Home | Back Issues

Thursday, March 21, 1996

Green Spring

They actually approached Ralph Nader and said, "If you don't like us, Dole is worse." Democratic Party apparatchiki, dispatched to apprise Nader of the harm his primary campaigns in California and other states could cause Clinton, are no doubt hopeful that the old fear tactics will still be effective.

Indeed, for more than three decades we've assiduously avoided the ominous specter of the alternative, and have voted for the un-Bush, the un-Reagan, and assorted forebears. This year we are able to see how minute those differences between bad and worse--as Nader couched his reply-- actually are. Dole and Clinton have achieved perfect morphing; we are offered two candidates who have ceased to believe in anything which doesn't translate as rank expediency.

Progressives could not have been graced with a more appropriate time to finally have the chance to "waste" our votes by opting for Nader and the Green Party in the California primary. He has helped lead the opposition to state ballot measures which would establish no-fault auto insurance, limit lawyers' fees in contingency cases, and require losers to pay in unsuccessful shareholder lawsuits. For the November ballot, he is behind an initiative to regulate California HMOs.

An L.A. Times poll his week estimates that Nader takes 9 percentage points away from the combined totals of Clinton, Dole and Perot. Add to that the combined anti-NAFTA votes for Perot and Buchanan--whose trade-agreement positions Nader shares--and the Green Party is well-situated for the November election. Currently considering running on the Green ticket in five or six other states, Nader's vow to spend only $5,000 nationwide--out of his own pocket--exemplifies his rigorous stand on campaign finance overhaul. His ability to garner exposure through news interviews and his tenacity on health and consumer issues and workers' employment/income insecurity should certainly be a harbinger of tactical implementation for alternative electoral organizations.


California will be an instructive test case. No doubt Dole narrows the gap against Clinton here in November. Nader whittles at Clinton's totals, and it is assumed that Perot, if he enters, takes support away from Dole. Let's all permanently put aside the pipe dream that Clinton will redefine himself in response to outside challengers. (All together now: This guy ain't moving left.) His handlers will continue triangulating him around the middle-ground, trading spitball perception-jabs with Dole's spin-gunsels. Both camps will attempt to lump Nader and Perot together, and then link them with the "socialist" Buchanan, coding them as a triad aberrant in hopes of erasing the residue of anger working people voiced during the primaries.

It's a monumental wager by the morph councils, one they realize they cannot accurately measure. There are too many elements of both left and right arrayed against them in heretofore-unseen combinations, and too many issues which can no longer be marginalized or shunted aside.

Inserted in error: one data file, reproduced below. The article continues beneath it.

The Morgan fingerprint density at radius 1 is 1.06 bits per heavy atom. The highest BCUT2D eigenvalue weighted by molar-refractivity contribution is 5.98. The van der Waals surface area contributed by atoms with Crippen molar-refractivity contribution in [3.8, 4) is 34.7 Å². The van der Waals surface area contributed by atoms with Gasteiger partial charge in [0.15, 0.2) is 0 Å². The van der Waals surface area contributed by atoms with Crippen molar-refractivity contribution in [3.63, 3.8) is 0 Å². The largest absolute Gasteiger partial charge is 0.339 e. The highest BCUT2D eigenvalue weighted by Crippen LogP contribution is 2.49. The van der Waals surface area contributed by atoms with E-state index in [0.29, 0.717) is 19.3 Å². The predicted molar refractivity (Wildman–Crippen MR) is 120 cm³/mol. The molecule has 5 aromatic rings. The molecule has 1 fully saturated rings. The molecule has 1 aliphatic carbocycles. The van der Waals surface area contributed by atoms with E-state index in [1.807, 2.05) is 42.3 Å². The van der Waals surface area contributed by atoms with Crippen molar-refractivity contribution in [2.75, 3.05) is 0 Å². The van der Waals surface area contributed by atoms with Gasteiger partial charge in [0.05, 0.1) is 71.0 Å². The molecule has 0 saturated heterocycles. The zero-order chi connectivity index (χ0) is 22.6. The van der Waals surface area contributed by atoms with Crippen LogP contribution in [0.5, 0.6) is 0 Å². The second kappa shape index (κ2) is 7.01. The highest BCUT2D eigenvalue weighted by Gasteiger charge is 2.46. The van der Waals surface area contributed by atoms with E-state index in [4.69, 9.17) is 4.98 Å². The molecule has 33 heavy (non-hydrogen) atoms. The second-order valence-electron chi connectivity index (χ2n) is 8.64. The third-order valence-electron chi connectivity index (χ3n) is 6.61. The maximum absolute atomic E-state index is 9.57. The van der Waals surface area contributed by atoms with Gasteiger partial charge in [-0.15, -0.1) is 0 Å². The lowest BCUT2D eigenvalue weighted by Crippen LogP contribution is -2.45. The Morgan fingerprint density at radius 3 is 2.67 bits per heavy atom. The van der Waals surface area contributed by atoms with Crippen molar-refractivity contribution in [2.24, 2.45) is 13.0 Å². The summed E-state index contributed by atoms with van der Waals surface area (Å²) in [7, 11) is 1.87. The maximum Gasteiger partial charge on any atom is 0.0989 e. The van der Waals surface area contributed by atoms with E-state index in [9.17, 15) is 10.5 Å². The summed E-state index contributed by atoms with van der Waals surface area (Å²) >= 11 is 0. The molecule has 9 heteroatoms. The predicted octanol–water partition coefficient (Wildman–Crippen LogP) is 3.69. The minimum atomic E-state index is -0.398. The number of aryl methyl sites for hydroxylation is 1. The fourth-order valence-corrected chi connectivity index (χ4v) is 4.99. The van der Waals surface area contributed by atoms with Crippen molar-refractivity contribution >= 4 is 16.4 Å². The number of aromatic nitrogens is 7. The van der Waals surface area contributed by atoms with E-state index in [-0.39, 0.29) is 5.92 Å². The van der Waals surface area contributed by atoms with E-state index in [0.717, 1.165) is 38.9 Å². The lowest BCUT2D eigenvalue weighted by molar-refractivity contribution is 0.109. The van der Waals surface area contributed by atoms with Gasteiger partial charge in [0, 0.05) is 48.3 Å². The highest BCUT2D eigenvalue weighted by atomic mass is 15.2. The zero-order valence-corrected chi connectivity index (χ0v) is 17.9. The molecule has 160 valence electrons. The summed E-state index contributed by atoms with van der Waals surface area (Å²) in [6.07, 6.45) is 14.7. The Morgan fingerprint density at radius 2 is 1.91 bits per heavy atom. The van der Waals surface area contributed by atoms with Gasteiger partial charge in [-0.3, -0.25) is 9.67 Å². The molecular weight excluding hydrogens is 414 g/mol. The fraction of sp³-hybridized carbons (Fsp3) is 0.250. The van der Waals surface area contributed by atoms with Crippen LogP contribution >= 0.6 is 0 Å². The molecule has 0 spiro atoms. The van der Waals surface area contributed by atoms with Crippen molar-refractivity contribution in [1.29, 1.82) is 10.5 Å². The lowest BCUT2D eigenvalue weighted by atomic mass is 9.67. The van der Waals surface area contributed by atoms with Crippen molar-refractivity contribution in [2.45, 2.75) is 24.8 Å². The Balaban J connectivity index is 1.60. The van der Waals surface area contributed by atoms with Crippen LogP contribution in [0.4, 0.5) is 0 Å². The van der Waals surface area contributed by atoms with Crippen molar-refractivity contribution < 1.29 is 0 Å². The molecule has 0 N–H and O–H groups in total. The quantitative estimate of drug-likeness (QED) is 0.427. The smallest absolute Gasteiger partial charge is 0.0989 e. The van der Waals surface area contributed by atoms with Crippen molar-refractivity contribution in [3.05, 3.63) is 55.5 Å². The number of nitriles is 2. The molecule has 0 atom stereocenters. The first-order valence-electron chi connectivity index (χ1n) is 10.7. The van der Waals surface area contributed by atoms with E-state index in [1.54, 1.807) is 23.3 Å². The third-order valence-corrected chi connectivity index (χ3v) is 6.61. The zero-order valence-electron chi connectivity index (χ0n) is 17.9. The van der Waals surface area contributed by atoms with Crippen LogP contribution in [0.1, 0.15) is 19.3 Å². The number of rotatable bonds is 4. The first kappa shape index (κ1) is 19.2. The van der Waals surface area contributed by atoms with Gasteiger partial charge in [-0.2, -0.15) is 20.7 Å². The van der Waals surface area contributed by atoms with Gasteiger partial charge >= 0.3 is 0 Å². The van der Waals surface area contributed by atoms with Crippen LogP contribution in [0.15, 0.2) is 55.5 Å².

An interesting scenario was posited prior to the 1992 election, involving a race between four candidates. Given a predictable voter turnout of only 40 percent, what may have seemed a farfetched challenge from a progressive candidate suddenly seemed very plausible. The prospect of a future where plurality victories could be achieved with a small percentage of the total vote has fueled the impetus toward the formation of alternative parties.

Five parties? Six parties, even? Such an occurrence is likely at some point, as a surplus of prominent names and organizations abound and wait expectantly in the wings. Any significant campaign finance reform will bring them onto the stump.


It will be telling, and not a little comical, to watch Dole choose his running mate. His people will first proceed with a consummate evisceration of Buchanan's standing in the party. Sufficiently mollifying the Christian right could be accomplished by the choice of either of the midwestern governors John Engler or George Voinovich, plus give the Republicans a foothold in those crucial industrial states. As to the wavering ace-in-the-hole, Colin Powell, he can only be brought aboard with Buchanan gone. There's no chance that Powell, who on social issues is Clinton in blackface, will ever sit in a convention hall as Buchanan launches one of his nativist rants.

The Powell question best illustrates both parties' treacly quest to perfect and occupy the ultimate center-right node. In entropic situations like that, no light enters or is emitted, and it's time we acted on that recognition. There should be no hesitation now about stepping outside the Democratic party and voting our real interests. Cautious incrementalism failed, but the vision sharpens. Right now, outside my window, the sun is shining and the hills are turning into season.

Copyright John Hutchison 1996
Home | Current Issue | Back Issues | sfflier@well.com